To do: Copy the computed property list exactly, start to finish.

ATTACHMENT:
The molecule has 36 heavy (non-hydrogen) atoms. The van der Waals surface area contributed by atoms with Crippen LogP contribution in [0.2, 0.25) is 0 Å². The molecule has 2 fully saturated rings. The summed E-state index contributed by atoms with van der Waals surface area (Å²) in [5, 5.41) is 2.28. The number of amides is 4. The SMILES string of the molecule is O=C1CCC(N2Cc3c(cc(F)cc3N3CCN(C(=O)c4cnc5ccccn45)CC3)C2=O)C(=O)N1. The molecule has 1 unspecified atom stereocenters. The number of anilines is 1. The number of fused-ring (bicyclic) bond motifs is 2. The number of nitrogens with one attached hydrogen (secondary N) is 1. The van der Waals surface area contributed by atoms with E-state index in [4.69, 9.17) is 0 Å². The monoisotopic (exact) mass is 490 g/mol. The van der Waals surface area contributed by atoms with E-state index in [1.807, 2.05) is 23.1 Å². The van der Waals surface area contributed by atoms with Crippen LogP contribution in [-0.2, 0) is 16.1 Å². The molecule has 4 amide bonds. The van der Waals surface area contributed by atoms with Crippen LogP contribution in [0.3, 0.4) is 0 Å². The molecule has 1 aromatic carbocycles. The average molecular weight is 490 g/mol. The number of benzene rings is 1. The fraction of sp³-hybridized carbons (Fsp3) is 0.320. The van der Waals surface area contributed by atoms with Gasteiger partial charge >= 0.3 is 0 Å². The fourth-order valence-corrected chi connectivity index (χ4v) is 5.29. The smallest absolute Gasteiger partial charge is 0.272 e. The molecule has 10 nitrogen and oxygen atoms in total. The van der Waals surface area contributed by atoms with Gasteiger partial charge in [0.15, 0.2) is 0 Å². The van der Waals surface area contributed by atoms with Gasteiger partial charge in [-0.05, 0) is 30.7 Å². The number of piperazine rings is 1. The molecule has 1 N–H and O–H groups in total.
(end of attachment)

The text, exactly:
The molecule has 36 heavy (non-hydrogen) atoms. The van der Waals surface area contributed by atoms with Crippen LogP contribution in [0.2, 0.25) is 0 Å². The molecule has 2 fully saturated rings. The summed E-state index contributed by atoms with van der Waals surface area (Å²) in [5, 5.41) is 2.28. The number of amides is 4. The SMILES string of the molecule is O=C1CCC(N2Cc3c(cc(F)cc3N3CCN(C(=O)c4cnc5ccccn45)CC3)C2=O)C(=O)N1. The molecule has 1 unspecified atom stereocenters. The number of anilines is 1. The number of fused-ring (bicyclic) bond motifs is 2. The number of nitrogens with one attached hydrogen (secondary N) is 1. The van der Waals surface area contributed by atoms with E-state index in [4.69, 9.17) is 0 Å². The monoisotopic (exact) mass is 490 g/mol. The van der Waals surface area contributed by atoms with E-state index in [1.807, 2.05) is 23.1 Å². The van der Waals surface area contributed by atoms with Crippen LogP contribution in [-0.2, 0) is 16.1 Å². The molecule has 4 amide bonds. The van der Waals surface area contributed by atoms with Crippen LogP contribution in [0.3, 0.4) is 0 Å². The molecule has 1 aromatic carbocycles. The average molecular weight is 490 g/mol. The number of benzene rings is 1. The fraction of sp³-hybridized carbons (Fsp3) is 0.320. The van der Waals surface area contributed by atoms with Gasteiger partial charge >= 0.3 is 0 Å². The fourth-order valence-corrected chi connectivity index (χ4v) is 5.29. The smallest absolute Gasteiger partial charge is 0.272 e. The molecule has 10 nitrogen and oxygen atoms in total. The van der Waals surface area contributed by atoms with Gasteiger partial charge in [0.15, 0.2) is 0 Å². The van der Waals surface area contributed by atoms with Gasteiger partial charge in [-0.05, 0) is 30.7 Å². The number of piperazine rings is 1. The molecule has 1 N–H and O–H groups in total.